But the period which intervened between Leibnitz and this modern development was a period of philological chaos. It began mainly with the doubts which Leibnitz had forced upon Europe, and ended only with the beginning of the study of Sanskrit in the latter half of the eighteenth century, and with the comparisons made by means of the collections of Catharine, Hervas, and Adelung at the beginning of the nineteenth. The old theory that Hebrew was the original language had gone to pieces; but nothing had taken its place as a finality. Great authorities, like Buddeus, were still cited in behalf of the narrower belief; but everywhere researches, unorganized though they were, tended to destroy it. The story of Babel continued indeed throughout the whole eighteenth century to hinder or warp scientific investigation, and a very curious illustration of this fact is seen in the book of Lord Nelme on The Origin and Elements of Language. He declares that connected with the confusion was the cleaving of America from Europe, and he regards the most terrible chapters in the book of Job as intended for a description of the Flood, which in all probability Job had from Noah himself. Again, Rowland Jones tried to prove that Celtic was the primitive tongue, and that it passed through Babel unharmed. Still another effect was made by a Breton to prove that all languages took their rise in the language of Brittany. All was chaos. There was much wrangling, but little earnest controversy. Here and there theologians were calling out frantically, beseeching the Church to save the old doctrine as ``essential to the truth of Scripture''; here and there other divines began to foreshadow the inevitable compromise which has always been thus vainly attempted in the history of every science. But it was soon seen by thinking men that no concessions as yet spoken of by theologians were sufficient. In the latter half of the century came the bloom period of the French philosophers and encyclopedists, of the English deists, of such German thinkers as Herder, Kant, and Lessing; and while here and there some writer on the theological side, like Perrin, amused thinking men by his flounderings in this great chaos, all remained without form and void.
Nothing better reveals to us the darkness and duration of this chaos in England than a comparison of the articles on Philology given in the successive editions of the Encyclopæ dia Britannica. The first edition of that great mirror of British thought was printed in 1771: chaos reigns through the whole of its article on this subject. The writer divides languages into two classes, seems to indicate a mixture of divine inspiration with human invention, and finally escapes under a cloud. In the second edition, published in 1780, some progress has been made. The author states the sacred theory, and declares: ``There are some divines who pretend that Hebrew was the language in which God talked with Adam in paradise, and that the saints will make use of it in heaven in those praises which they will eternally offer to the Almighty. These doctors seem to be as certain in regard to what is past as to what is to come.''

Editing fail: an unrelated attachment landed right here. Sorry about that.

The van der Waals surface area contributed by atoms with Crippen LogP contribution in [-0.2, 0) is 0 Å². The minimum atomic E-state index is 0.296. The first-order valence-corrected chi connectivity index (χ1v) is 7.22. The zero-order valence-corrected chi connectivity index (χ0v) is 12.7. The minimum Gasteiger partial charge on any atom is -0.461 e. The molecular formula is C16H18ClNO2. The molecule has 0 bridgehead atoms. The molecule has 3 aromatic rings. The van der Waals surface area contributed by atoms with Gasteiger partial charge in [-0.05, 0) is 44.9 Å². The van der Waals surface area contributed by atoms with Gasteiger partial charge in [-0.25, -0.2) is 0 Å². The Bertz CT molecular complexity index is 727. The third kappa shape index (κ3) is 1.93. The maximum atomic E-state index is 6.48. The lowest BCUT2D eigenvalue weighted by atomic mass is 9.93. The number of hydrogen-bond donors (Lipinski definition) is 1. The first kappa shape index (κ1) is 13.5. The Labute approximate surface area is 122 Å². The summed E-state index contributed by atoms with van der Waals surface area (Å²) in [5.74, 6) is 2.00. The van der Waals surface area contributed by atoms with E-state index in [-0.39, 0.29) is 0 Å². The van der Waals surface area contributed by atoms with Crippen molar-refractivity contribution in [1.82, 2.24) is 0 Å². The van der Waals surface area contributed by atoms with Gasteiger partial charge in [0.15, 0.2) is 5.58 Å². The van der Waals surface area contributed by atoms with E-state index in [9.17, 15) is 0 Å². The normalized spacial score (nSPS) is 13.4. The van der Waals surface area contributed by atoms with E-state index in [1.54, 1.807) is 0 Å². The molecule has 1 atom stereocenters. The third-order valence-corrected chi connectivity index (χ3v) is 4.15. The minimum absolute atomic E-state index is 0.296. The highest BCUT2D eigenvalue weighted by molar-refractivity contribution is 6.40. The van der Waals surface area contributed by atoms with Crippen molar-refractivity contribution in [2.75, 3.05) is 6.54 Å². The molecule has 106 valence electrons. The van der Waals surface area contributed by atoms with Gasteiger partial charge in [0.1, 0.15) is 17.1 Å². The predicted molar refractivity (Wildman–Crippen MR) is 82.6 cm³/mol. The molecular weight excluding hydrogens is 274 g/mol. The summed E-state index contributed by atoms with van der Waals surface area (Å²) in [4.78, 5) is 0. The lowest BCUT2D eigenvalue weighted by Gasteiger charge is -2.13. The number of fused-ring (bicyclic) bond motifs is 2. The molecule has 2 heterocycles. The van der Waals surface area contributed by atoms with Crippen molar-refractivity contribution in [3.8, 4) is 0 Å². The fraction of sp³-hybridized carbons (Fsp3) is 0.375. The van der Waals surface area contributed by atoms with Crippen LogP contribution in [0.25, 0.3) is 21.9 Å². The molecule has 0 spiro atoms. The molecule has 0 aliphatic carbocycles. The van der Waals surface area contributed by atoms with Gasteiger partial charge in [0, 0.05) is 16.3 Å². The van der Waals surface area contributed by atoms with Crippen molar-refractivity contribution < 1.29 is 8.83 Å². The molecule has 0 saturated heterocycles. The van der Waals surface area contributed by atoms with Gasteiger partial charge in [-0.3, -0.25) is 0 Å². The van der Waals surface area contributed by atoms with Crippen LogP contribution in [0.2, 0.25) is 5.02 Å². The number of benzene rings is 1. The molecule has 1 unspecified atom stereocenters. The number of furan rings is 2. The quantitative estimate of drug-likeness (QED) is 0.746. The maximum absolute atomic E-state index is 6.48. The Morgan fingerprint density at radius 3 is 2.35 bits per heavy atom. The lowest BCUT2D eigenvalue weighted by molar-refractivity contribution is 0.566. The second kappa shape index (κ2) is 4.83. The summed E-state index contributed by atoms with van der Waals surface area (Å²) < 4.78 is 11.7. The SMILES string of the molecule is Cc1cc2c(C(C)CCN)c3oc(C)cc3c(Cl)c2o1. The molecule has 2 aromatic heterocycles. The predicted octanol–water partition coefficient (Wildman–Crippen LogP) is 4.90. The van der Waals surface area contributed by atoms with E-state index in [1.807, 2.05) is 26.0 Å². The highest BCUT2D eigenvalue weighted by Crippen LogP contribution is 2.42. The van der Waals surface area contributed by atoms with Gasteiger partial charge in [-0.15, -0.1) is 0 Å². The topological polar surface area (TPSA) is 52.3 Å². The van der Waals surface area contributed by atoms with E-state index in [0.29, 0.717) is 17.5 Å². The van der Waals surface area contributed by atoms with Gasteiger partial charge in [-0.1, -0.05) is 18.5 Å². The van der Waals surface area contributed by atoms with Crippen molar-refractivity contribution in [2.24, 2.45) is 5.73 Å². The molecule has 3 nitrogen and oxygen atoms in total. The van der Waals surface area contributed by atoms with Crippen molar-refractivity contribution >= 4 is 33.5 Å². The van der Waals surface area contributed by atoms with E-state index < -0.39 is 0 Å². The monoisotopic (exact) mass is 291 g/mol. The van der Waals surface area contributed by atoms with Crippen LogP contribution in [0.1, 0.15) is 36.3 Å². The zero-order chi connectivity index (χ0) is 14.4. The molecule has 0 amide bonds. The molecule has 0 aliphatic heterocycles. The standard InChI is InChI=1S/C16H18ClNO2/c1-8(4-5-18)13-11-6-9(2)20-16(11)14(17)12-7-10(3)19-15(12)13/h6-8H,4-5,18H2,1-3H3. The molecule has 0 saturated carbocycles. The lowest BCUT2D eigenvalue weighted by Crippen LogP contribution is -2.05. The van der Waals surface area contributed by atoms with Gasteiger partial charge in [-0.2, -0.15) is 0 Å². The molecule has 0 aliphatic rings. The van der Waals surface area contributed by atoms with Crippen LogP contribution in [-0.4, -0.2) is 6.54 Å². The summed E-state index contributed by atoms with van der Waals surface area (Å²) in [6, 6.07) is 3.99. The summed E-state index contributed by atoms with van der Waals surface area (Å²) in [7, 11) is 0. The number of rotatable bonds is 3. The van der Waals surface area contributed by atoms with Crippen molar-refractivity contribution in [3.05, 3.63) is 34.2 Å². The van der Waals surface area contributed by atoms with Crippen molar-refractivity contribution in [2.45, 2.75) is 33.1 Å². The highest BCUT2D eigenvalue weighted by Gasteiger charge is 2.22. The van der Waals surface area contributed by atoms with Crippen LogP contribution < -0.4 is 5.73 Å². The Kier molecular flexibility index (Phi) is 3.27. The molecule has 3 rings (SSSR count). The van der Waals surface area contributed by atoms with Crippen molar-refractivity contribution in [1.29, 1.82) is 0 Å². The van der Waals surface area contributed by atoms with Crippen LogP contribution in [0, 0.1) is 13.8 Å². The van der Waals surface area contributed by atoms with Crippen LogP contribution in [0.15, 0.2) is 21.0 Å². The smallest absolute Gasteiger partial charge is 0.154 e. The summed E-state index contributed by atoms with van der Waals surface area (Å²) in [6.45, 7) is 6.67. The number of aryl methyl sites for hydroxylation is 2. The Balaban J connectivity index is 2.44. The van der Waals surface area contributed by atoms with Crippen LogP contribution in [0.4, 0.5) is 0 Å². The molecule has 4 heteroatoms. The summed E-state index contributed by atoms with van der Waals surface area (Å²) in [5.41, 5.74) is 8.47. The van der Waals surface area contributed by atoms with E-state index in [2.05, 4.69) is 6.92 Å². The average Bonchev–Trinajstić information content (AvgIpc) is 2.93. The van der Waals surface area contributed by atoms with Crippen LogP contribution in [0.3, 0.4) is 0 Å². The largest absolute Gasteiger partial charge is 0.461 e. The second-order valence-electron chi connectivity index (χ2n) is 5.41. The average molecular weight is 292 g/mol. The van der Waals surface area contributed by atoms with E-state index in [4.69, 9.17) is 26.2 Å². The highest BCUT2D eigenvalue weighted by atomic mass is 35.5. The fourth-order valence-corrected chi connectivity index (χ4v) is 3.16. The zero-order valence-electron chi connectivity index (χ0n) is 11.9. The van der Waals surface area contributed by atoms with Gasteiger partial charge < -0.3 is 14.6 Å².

This was evidently considered dangerous. It clearly outran the belief of the average British Philistine; and accordingly we find in the third edition, published seventeen years later, a new article, in which, while the author gives, as he says, ``the best arguments on both sides,'' he takes pains to adhere to a fairly orthodox theory.
This soothing dose was repeated in the fourth and fifth editions. In 1824 appeared a supplement to the fourth, fifth, and sixth editions, which dealt with the facts so far as they were known; but there was scarcely a reference to the biblical theory throughout the article. Three years later came another supplement. While this chaos was fast becoming cosmos in Germany, such a change had evidently not gone far in England, for from this edition of the Encyclopæ dia the subject of philology was omitted. In fact, Babel and Philology made nearly as much trouble to encyclopedists as Noah's Deluge and Geology. Just as in the latter case they had been obliged to stave off a presentation of scientific truth, by the words ``For Deluge, see Flood'' and ``For Flood, see Noah,'' so in the former they were obliged to take various provisional measures, some of them comical. In 1842 came the seventh edition. In this the first part of the old article on Philology which had appeared in the third, fourth, and fifth editions was printed, but the supernatural part was mainly cut out. Yet we find a curious evidence of the continued reign of chaos in a foot-note inserted by the publishers, disavowing any departure from orthodox views. In 1859 appeared the eighth edition. This abandoned the old article completely, and in its place gave a history of philology free from admixture of scriptural doctrines. Finally, in the year 1885, appeared the ninth edition, in which Professors Whitney of Yale and Sievers of Tubingen give admirably and in fair compass what is known of philology, making short work of the sacred theory - in fact, throwing it overboard entirely.